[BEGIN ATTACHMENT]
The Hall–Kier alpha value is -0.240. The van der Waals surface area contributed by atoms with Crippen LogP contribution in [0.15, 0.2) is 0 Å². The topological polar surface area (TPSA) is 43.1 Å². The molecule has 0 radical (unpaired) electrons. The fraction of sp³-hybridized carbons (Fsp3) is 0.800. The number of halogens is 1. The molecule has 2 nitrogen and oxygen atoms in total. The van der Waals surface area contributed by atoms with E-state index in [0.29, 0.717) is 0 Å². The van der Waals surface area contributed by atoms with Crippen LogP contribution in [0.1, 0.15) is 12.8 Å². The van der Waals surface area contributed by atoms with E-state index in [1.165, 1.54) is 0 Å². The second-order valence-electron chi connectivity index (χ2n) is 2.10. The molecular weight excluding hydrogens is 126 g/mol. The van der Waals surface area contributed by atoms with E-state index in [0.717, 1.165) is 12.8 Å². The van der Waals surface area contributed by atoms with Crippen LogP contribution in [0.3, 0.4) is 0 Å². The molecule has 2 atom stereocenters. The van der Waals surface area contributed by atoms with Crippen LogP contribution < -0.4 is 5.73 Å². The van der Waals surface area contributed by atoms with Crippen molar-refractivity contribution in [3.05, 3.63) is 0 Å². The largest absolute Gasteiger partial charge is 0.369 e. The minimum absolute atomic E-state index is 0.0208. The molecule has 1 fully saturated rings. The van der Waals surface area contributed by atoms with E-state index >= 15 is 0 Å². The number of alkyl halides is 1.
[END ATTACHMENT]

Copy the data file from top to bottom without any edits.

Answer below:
The Hall–Kier alpha value is -0.240. The van der Waals surface area contributed by atoms with Crippen LogP contribution in [0.15, 0.2) is 0 Å². The topological polar surface area (TPSA) is 43.1 Å². The molecule has 0 radical (unpaired) electrons. The fraction of sp³-hybridized carbons (Fsp3) is 0.800. The number of halogens is 1. The molecule has 2 nitrogen and oxygen atoms in total. The van der Waals surface area contributed by atoms with E-state index in [0.29, 0.717) is 0 Å². The van der Waals surface area contributed by atoms with Crippen LogP contribution in [0.1, 0.15) is 12.8 Å². The van der Waals surface area contributed by atoms with E-state index in [1.165, 1.54) is 0 Å². The second-order valence-electron chi connectivity index (χ2n) is 2.10. The molecular weight excluding hydrogens is 126 g/mol. The van der Waals surface area contributed by atoms with E-state index in [0.717, 1.165) is 12.8 Å². The van der Waals surface area contributed by atoms with Crippen LogP contribution in [0.3, 0.4) is 0 Å². The molecule has 2 atom stereocenters. The van der Waals surface area contributed by atoms with Crippen LogP contribution < -0.4 is 5.73 Å². The van der Waals surface area contributed by atoms with Crippen molar-refractivity contribution in [3.05, 3.63) is 0 Å². The largest absolute Gasteiger partial charge is 0.369 e. The minimum absolute atomic E-state index is 0.0208. The molecule has 1 fully saturated rings. The van der Waals surface area contributed by atoms with E-state index >= 15 is 0 Å². The number of alkyl halides is 1.